Toren: Hands-On

Game code provided by the publisher

Toren is an interesting game. It also looks to be both linear and story focussed, so I won’t give a full retelling of what I experienced and presume to be the opening to the game. Especially as what I played, I thought, could equate to a short game in its own right. Also, I’ve heard it has been compared to ICO; which I haven’t played so I won’t compare it to that.

It follows your journey up a tower, to defeat a dragon that sits atop it and turns things to stone with a shrieking roar. You are the Moonchild and it’s your job to sacrifice yourself again and again until you defeat it. By sacrifice I don’t mean purposefully kill yourself or get others to do it; mainly because the only other human you see is this weird old man who is sometimes there but also not there – it’s all a bit befuddling. Anyway, your sacrifice is mostly your childhood, as when you die – admittedly only at specific points – you age, which means you actually become more physically adept at the same time, and also taller.

It starts off slow, as after the initial meeting of the dragon (you are an adult I think) where you are turned to stone, you become a wee babby, and then have to learn to crawl and walk. You then get a bit older and older over a few bits of puzzling and platforming. I found it interesting, as your progress looks like it’s being stunted but in fact it isn’t. One such instance sees you clambering up a petrified you from your previous life so that you can clamber up to reach a higher ledge. This progression through death is an interesting one.

Sacrifice and rebirth look to be interesting themes for it to follow. Amongst the tower climbing and dragon fighting, it also took me into a dream world – which I could leave instead of complete – and it once again touched on those themes with its puzzles. There seems to be a fair bit of lore to find, with what seemed to be optional stuff to do in order to unlock it, as it was in the dream sequence I saw.

Other than the dragon, there only seem to be these weird creatures that attack by jumping on you, the old man and a few animals, including a stag. The weird creatures aren’t much of an issue and don’t seem to stick around once the dragon shows its face. You can kill them with a sword or alternatively once they’ve jumped you, you can chuck them off the tower. The old man does his appear and reappear nonsense, and he’s also there to give you a few words each time you die. As for the Stag, you get to pet him, which is nice I suppose.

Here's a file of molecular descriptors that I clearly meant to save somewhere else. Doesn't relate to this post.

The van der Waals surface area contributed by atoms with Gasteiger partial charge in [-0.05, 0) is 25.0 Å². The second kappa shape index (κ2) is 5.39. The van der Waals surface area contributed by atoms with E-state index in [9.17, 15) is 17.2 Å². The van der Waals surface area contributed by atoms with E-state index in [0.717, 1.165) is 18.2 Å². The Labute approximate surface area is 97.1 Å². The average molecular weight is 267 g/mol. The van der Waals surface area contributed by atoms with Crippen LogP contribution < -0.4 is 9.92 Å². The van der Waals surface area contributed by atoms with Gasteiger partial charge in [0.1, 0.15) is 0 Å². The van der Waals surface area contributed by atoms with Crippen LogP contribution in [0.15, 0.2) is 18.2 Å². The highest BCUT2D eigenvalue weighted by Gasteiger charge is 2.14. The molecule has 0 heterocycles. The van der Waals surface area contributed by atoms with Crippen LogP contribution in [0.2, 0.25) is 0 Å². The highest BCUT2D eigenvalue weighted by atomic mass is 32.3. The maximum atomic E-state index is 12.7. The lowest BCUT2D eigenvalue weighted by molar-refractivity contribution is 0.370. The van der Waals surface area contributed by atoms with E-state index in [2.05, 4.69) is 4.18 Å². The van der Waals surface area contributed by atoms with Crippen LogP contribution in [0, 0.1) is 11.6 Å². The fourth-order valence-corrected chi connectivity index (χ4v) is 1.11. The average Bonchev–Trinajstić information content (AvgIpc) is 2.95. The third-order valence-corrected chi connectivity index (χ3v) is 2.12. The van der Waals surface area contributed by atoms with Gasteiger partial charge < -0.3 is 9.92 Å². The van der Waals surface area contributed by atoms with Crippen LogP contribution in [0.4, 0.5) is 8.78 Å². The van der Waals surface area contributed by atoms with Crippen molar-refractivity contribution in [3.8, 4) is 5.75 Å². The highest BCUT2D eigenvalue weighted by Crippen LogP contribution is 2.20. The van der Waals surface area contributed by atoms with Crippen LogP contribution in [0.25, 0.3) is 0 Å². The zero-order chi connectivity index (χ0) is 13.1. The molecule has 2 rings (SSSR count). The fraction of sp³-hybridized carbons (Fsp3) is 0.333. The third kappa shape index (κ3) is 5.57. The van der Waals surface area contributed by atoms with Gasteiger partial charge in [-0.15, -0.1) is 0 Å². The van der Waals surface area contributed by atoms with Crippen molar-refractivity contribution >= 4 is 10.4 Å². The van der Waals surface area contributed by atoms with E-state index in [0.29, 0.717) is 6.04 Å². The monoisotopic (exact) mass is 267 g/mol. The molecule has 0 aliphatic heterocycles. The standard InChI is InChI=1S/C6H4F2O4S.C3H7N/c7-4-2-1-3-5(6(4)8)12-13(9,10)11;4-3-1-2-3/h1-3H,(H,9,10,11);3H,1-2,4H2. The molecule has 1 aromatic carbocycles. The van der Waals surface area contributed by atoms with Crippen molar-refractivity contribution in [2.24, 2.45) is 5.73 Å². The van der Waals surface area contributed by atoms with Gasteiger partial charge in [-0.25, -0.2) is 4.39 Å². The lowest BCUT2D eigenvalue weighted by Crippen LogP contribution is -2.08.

It does look great though don’t it? It’s not ultra-high res beautiful (which is a bit wishy washy of a thing anyway) but the art direction is looking sharp and for a world that’s quite encapsulated by the confines of the inside and immediate outside of the tower, it really gives a sense of scale.

I did encounter a few issues but nothing that’s soured what I played and presumably will be ironed out prior to release; it mostly involved items being missing due to me flitting between chapters. The only thing that may not change, but I hope that it does, is the Moonchild’s lack of animations during some of the cutscenes. She looks a little like a ventriloquist’s dummy in some parts and it’s a little disturbing to look at. This is just me being picky, so it’s good news; there’s only nit-picky stuff that will most likely be ironed out.

It’s a good looking game that plays well, has some interesting ideas, and will hopefully be smart with both its story and puzzles. I can safely say that I’m looking forward to it with fairly high hopes and hopefully I’ll be able to make better sense of the story next time around.

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Written by Sean P

I enjoy playing games and I enjoy writing things, so I decided to combine the two. I do bits here and there and have a twitter that mainly just announces things I've done as my life revolves around very little that is truly interesting.

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